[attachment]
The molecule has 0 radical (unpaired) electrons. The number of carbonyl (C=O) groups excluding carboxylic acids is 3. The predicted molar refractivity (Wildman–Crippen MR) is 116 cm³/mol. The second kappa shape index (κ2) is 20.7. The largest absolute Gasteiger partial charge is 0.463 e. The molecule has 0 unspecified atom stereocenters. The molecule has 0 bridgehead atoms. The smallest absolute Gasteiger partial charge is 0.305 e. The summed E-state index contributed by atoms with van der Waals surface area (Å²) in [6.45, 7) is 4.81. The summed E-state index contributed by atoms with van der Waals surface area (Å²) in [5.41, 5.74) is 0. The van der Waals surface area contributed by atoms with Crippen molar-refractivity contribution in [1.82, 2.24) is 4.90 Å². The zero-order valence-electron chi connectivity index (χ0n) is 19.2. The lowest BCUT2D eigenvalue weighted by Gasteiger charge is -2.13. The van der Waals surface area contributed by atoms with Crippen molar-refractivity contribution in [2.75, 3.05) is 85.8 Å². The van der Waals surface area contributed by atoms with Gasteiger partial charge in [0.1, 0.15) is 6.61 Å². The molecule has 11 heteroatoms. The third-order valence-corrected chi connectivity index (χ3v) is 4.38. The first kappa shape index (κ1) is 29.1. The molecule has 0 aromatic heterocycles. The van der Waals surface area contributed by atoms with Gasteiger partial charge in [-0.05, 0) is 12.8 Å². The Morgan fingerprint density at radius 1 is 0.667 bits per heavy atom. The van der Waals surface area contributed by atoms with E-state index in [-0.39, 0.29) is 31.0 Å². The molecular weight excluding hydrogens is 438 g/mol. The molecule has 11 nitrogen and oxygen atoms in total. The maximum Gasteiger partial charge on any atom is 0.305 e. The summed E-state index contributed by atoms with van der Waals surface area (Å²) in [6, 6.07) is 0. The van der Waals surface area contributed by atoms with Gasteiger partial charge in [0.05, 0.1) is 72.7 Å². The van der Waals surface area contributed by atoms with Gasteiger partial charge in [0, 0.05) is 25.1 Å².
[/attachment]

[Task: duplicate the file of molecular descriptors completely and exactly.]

The molecule has 0 radical (unpaired) electrons. The number of carbonyl (C=O) groups excluding carboxylic acids is 3. The predicted molar refractivity (Wildman–Crippen MR) is 116 cm³/mol. The second kappa shape index (κ2) is 20.7. The largest absolute Gasteiger partial charge is 0.463 e. The molecule has 0 unspecified atom stereocenters. The molecule has 0 bridgehead atoms. The smallest absolute Gasteiger partial charge is 0.305 e. The summed E-state index contributed by atoms with van der Waals surface area (Å²) in [6.45, 7) is 4.81. The summed E-state index contributed by atoms with van der Waals surface area (Å²) in [5.41, 5.74) is 0. The van der Waals surface area contributed by atoms with Crippen molar-refractivity contribution in [1.82, 2.24) is 4.90 Å². The zero-order valence-electron chi connectivity index (χ0n) is 19.2. The lowest BCUT2D eigenvalue weighted by Gasteiger charge is -2.13. The van der Waals surface area contributed by atoms with Crippen molar-refractivity contribution in [2.75, 3.05) is 85.8 Å². The van der Waals surface area contributed by atoms with Gasteiger partial charge in [0.1, 0.15) is 6.61 Å². The molecule has 11 heteroatoms. The third-order valence-corrected chi connectivity index (χ3v) is 4.38. The first kappa shape index (κ1) is 29.1. The molecule has 0 aromatic heterocycles. The van der Waals surface area contributed by atoms with Gasteiger partial charge in [-0.05, 0) is 12.8 Å². The Morgan fingerprint density at radius 1 is 0.667 bits per heavy atom. The van der Waals surface area contributed by atoms with E-state index in [-0.39, 0.29) is 31.0 Å². The molecular weight excluding hydrogens is 438 g/mol. The molecule has 11 nitrogen and oxygen atoms in total. The maximum Gasteiger partial charge on any atom is 0.305 e. The summed E-state index contributed by atoms with van der Waals surface area (Å²) in [6, 6.07) is 0. The van der Waals surface area contributed by atoms with Gasteiger partial charge in [0.05, 0.1) is 72.7 Å². The van der Waals surface area contributed by atoms with Gasteiger partial charge in [0, 0.05) is 25.1 Å².